Gay Male Fiction Since Stonewall
Ideology, Conflict, and Aesthetics
By Les Brookes
Routledge – 2009 – 230 pages
The conflict between assimilationism and radicalism that has riven gay culture since Stonewall became highly visible in the 1990s with the emergence and challenge of queer theory and politics. The conflict predates Stonewall, however—indeed, Jonathan Dollimore describes it as "one of the most fundamental antagonisms within sexual dissidence over the past century." By focusing on fiction by Edmund White, Andrew Holleran, David Leavitt, Michael Cunningham, Alan Hollinghurst, Dennis Cooper, Adam Mars-Jones and others, Brookes argues that gay fiction is torn between assimilative and radical impulses. He posits the existence of two distinct strands of gay fiction, but also aims to show the conflict as an internal one, a struggle in which opposing impulses are at work within individual texts. This book places post-Stonewall gay fiction in context by linking it to theoretical and historical developments since the late nineteenth century, and tracing the conflict back to the fiction of Wilde, Forster, Genet, Vidal, Burroughs and Isherwood. Other relevant topics discussed include gay fiction of the 1970s; gays and the family; sexual transgression; gay fiction and the AIDS epidemic.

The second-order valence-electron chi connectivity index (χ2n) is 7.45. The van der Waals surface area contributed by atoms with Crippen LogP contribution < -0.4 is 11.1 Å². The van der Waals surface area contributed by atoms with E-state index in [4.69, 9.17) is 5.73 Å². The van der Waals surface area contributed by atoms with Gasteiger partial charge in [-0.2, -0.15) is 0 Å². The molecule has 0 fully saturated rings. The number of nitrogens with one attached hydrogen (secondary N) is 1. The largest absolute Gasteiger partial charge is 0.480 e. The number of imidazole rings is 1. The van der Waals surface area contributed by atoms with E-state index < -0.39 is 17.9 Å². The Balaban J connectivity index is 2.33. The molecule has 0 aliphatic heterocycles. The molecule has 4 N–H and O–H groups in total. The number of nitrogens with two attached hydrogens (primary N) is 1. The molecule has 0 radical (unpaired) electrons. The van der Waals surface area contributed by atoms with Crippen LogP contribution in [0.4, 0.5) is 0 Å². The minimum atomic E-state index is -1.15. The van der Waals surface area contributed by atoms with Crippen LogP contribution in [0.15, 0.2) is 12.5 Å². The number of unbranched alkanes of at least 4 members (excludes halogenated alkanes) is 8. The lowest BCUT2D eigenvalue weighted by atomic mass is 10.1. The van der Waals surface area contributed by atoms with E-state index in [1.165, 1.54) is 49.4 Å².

Chapter One: Gay Male Fiction since Stonewall: The Contextual Framework
Chapter Two: Divergent Lines of Dissent: Wilde to Stonewall
Chapter Three: "The Potency, Magnetism and Promise of Gay Self-Disclosure": Paradise Found?
Chapter Four: Centripetal Tendencies: Gays, Heterosexuality and the Family
Chapter Five: The Gay Outlaw: Sexual Radicalism and Transgression
Chapter Six: The AIDS Epidemic: Victory to a Virus?
Coda: Pressures of the New Millennium
Appendix: An Interview with Edmund White
Les Brookes is an associate lecturer at The Open University, tutoring in twentieth-century literature. He has written articles for Overhere: A European Journal of American Culture and given papers at Warwick University and the Cambridge Centre for Gender Studies.